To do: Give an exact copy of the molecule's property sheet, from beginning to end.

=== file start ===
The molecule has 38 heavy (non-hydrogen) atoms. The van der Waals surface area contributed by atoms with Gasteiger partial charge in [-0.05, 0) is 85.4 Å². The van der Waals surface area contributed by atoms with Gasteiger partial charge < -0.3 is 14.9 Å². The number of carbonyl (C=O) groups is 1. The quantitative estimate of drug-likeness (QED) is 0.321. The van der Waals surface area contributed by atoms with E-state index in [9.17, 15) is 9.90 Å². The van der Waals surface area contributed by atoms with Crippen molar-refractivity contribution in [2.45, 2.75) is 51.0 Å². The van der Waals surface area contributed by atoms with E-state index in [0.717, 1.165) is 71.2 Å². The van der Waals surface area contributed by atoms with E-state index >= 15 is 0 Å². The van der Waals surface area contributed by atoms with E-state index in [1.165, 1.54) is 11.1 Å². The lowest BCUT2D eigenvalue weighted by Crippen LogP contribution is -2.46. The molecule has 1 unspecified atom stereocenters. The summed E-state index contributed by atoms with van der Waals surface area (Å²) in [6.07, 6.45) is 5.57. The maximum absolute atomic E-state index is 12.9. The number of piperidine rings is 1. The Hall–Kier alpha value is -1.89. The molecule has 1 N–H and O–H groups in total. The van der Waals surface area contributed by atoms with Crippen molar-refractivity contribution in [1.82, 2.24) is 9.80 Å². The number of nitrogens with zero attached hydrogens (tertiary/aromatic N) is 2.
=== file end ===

The molecule has 38 heavy (non-hydrogen) atoms. The van der Waals surface area contributed by atoms with Gasteiger partial charge in [-0.05, 0) is 85.4 Å². The van der Waals surface area contributed by atoms with Gasteiger partial charge < -0.3 is 14.9 Å². The number of carbonyl (C=O) groups is 1. The quantitative estimate of drug-likeness (QED) is 0.321. The van der Waals surface area contributed by atoms with E-state index in [9.17, 15) is 9.90 Å². The van der Waals surface area contributed by atoms with Crippen molar-refractivity contribution in [2.45, 2.75) is 51.0 Å². The van der Waals surface area contributed by atoms with E-state index in [0.717, 1.165) is 71.2 Å². The van der Waals surface area contributed by atoms with E-state index >= 15 is 0 Å². The van der Waals surface area contributed by atoms with E-state index in [1.165, 1.54) is 11.1 Å². The lowest BCUT2D eigenvalue weighted by Crippen LogP contribution is -2.46. The molecule has 1 unspecified atom stereocenters. The summed E-state index contributed by atoms with van der Waals surface area (Å²) in [6.07, 6.45) is 5.57. The maximum absolute atomic E-state index is 12.9. The number of piperidine rings is 1. The Hall–Kier alpha value is -1.89. The molecule has 1 N–H and O–H groups in total. The van der Waals surface area contributed by atoms with Crippen molar-refractivity contribution in [1.82, 2.24) is 9.80 Å². The number of nitrogens with zero attached hydrogens (tertiary/aromatic N) is 2.